I still love them. I have done since I was a child. Camp fire or bonfire. Same thing. When we used to visit my parents in Ireland my Dad burned hedge cuttings on a bonfire / camp fire in the little bit of woodland they had, and we sat with my kids around the fire, baking potatoes and warming ourselves. Yes, we could have just walked up to the house and cooked the potatoes in the electric oven and warmed ourselves with the invisible underfloor heating, and not had the lovely memories. We knew about smoke inhalation not being a great idea so we instilled in the kids the idea of stepping away when the wind blows smoke in your direction, but frankly life ends in death anyway and you take some risks because the rewards merit it. Nobody needs to walk to the top of a mountain, and hill walking is a risky activity that kills people, but we do it because we love it. The same applies to sitting around a fire in the countryside. If you don't get anything out of it I suggest that you don't do it. I'm not talking about a fire in a built-up area that affects neighbours, which is obviously anti-social. I am talking only about a fire in the countryside that is well away from people not enjoying it.

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Re: Every breath we take: the lifelong impact of air pollution

Postby reohn2 » 30 Jun 2020, 8:50am

Jon Lucas wrote:
reohn2 wrote:Graham
The vegitation could rotted down but it would need carting of to a safe place which could be a less environmentally friendly process.
What will you use to heat your home if you stop using the wood burner?


"A safe place"? Vegetation can be just left to decompose at the side of wherever cutting is taking place, and will be of far more benefit to wildlife.

I've never understood the desire to have bonfires. As a gardener, I would always aim to compost any waste vegetation, to recycle fertility back to the soil.

It depends how much vegitation you have,if it needs burning to reduce it I suspect there's quite a lot.Composting is the best solution I agree but I believe a large heap can spon com hence my mention of a safe place.
If it consists mostly of tree cuttings,branches etc it's probably best chipped and left at the base of the trees being pruned or even sold,but again it depends a lot on location and whether there's easy access to a chipper.
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Re: Every breath we take: the lifelong impact of air pollution

Postby Mark R » 1 Jul 2020, 8:04am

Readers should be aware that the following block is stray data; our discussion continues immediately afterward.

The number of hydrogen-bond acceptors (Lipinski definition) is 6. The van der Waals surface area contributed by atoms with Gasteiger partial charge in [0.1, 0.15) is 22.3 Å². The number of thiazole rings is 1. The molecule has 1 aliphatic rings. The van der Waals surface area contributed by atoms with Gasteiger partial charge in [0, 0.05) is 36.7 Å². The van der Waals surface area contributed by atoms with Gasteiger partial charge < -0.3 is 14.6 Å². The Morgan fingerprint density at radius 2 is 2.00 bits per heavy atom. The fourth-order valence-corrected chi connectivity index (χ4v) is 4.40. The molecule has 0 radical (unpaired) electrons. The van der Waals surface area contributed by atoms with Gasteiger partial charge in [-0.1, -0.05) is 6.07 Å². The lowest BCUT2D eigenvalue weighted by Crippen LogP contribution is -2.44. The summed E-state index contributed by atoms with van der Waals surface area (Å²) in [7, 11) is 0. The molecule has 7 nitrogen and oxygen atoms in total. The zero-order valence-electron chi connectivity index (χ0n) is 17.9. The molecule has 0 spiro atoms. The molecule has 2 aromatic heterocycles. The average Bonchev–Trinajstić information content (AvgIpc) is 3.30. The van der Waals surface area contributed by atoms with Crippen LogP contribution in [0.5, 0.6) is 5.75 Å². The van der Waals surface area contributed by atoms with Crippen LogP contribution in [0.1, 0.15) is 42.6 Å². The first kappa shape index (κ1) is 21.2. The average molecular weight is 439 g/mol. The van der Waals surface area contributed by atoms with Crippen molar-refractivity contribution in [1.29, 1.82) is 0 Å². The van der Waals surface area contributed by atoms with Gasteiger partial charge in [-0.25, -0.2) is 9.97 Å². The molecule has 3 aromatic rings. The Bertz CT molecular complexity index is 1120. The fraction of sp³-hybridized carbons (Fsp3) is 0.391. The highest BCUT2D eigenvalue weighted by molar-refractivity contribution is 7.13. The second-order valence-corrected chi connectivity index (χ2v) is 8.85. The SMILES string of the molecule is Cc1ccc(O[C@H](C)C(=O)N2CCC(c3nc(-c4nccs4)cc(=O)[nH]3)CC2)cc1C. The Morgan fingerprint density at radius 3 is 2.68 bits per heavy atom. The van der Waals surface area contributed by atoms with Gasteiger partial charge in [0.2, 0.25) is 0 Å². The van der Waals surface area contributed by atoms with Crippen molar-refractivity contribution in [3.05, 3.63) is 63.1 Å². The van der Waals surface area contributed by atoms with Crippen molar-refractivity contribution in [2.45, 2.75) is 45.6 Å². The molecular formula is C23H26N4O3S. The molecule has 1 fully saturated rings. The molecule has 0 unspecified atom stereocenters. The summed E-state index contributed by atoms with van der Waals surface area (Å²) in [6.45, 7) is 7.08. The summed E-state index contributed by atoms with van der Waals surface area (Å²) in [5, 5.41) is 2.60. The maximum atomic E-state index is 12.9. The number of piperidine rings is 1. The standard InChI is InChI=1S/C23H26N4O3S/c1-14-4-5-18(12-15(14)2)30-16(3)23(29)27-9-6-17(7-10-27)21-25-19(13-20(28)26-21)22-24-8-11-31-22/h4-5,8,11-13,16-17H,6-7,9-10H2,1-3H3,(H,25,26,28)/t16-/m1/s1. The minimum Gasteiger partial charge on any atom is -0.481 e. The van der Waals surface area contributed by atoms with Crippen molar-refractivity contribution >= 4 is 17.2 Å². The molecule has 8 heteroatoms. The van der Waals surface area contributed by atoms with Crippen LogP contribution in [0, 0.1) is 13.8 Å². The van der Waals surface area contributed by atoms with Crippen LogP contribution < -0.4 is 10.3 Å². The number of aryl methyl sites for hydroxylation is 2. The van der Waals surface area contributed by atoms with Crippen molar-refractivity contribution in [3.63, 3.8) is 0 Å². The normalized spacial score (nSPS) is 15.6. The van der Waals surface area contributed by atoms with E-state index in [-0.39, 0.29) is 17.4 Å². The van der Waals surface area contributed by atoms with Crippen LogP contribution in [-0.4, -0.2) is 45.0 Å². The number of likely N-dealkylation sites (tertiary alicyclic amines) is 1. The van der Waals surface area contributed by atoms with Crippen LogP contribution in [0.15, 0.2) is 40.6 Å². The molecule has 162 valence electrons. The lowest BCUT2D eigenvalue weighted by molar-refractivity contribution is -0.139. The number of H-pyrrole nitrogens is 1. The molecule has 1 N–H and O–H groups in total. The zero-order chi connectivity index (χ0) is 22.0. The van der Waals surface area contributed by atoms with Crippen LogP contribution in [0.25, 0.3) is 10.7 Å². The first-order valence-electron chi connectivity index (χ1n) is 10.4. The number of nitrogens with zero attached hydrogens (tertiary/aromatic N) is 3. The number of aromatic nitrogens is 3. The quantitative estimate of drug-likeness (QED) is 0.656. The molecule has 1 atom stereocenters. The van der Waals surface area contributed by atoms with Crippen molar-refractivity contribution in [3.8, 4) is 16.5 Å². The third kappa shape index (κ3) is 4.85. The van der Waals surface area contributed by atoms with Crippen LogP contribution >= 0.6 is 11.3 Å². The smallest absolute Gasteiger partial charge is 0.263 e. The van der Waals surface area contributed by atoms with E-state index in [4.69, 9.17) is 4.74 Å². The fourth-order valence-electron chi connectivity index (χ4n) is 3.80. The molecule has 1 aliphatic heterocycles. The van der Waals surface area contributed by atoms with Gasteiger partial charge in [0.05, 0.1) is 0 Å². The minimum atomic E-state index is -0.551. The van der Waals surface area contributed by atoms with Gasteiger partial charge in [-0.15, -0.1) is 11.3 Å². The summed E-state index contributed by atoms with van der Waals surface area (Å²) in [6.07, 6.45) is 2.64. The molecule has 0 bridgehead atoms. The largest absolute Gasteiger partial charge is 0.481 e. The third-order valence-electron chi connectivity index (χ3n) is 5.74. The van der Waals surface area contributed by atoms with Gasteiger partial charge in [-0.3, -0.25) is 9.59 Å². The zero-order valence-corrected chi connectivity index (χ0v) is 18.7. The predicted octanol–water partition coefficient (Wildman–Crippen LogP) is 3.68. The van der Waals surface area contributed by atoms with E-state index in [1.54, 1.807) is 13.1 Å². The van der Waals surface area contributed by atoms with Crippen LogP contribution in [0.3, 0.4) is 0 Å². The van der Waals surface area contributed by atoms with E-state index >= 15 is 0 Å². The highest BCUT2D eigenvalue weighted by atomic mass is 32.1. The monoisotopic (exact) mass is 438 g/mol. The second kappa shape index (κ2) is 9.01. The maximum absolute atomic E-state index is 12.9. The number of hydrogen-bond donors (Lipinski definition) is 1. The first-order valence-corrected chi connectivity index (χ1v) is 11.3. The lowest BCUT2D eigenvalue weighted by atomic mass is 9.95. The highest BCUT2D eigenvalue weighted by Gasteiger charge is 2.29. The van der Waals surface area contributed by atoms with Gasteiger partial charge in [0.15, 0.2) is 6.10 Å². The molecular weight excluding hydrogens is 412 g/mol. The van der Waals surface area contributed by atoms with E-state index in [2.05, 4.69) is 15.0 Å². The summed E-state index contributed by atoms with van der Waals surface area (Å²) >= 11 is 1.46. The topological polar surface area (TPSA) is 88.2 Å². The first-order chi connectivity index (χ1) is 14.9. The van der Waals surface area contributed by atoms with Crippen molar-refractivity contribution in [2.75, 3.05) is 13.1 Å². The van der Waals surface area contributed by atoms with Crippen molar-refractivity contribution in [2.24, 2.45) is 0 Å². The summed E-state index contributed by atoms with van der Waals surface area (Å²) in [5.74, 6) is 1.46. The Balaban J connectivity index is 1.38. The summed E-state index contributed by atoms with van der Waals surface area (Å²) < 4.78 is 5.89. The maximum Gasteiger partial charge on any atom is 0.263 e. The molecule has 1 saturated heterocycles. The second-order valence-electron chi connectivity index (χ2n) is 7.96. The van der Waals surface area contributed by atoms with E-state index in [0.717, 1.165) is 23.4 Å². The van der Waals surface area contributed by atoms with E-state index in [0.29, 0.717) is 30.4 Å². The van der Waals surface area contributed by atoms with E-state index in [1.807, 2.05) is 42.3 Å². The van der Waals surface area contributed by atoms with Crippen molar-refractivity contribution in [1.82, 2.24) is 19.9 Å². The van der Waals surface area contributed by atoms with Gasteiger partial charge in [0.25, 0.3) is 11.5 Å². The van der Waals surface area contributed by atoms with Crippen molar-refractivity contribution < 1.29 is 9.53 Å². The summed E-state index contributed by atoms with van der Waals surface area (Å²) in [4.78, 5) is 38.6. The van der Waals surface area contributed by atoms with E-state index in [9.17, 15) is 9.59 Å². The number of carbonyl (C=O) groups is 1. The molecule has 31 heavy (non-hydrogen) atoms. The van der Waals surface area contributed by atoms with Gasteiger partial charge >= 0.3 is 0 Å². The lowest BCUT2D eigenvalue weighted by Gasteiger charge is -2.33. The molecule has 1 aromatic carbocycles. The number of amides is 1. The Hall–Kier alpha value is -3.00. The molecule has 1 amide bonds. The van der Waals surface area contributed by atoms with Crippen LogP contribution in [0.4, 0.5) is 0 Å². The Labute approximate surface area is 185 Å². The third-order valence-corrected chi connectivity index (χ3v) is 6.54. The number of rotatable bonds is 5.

So did anyone listen to the podcast?

https://fullycharged.show/podcasts/podcast-67/

One interesting topic was why, during the lockdown, PM pollution (which is currently the most toxic of the major air pollutants) did not fall as expected; in fact it spiked to dangerous levels.

https://airqualitynews.com/2020/05/04/air-quality-making-headlines-during-the-coronavirus-lockdown/

The main reasons for this:

1, Agricultural muck spreading
2, Industrial pollution from Northern Europe
3, Garden waste burning

Given the fact that PM pollution levels in London for example, depend largely on the prevailing wind direction bringing in pollution from far afield, we really should get away from this idea that bonfires are not harming anyone as long as they are:
"(not) in a built-up area that affects neighbours".

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Re: Every breath we take: the lifelong impact of air pollution

Postby Jon Lucas » 3 Jul 2020, 3:11pm

Mark R wrote:So did anyone listen to the podcast?

https://fullycharged.show/podcasts/podcast-67/

One interesting topic was why, during the lockdown, PM pollution (which is currently the most toxic of the major air pollutants) did not fall as expected; in fact it spiked to dangerous levels.

https://airqualitynews.com/2020/05/04/air-quality-making-headlines-during-the-coronavirus-lockdown/

The main reasons for this:

1, Agricultural muck spreading
2, Industrial pollution from Northern Europe
3, Garden waste burning

Given the fact that PM pollution levels in London for example, depend largely on the prevailing wind direction bringing in pollution from far afield, we really should get away from this idea that bonfires are not harming anyone as long as they are:
"(not) in a built-up area that affects neighbours".


A fourth is barbecues. Apparently, instead of going to mass gatherings such as sporting events, people have now been celebrating these at home by holding barbecues, or just having a barbecue when there were no events to celebrate, and it is thought the pollution just from these has had a significant effect.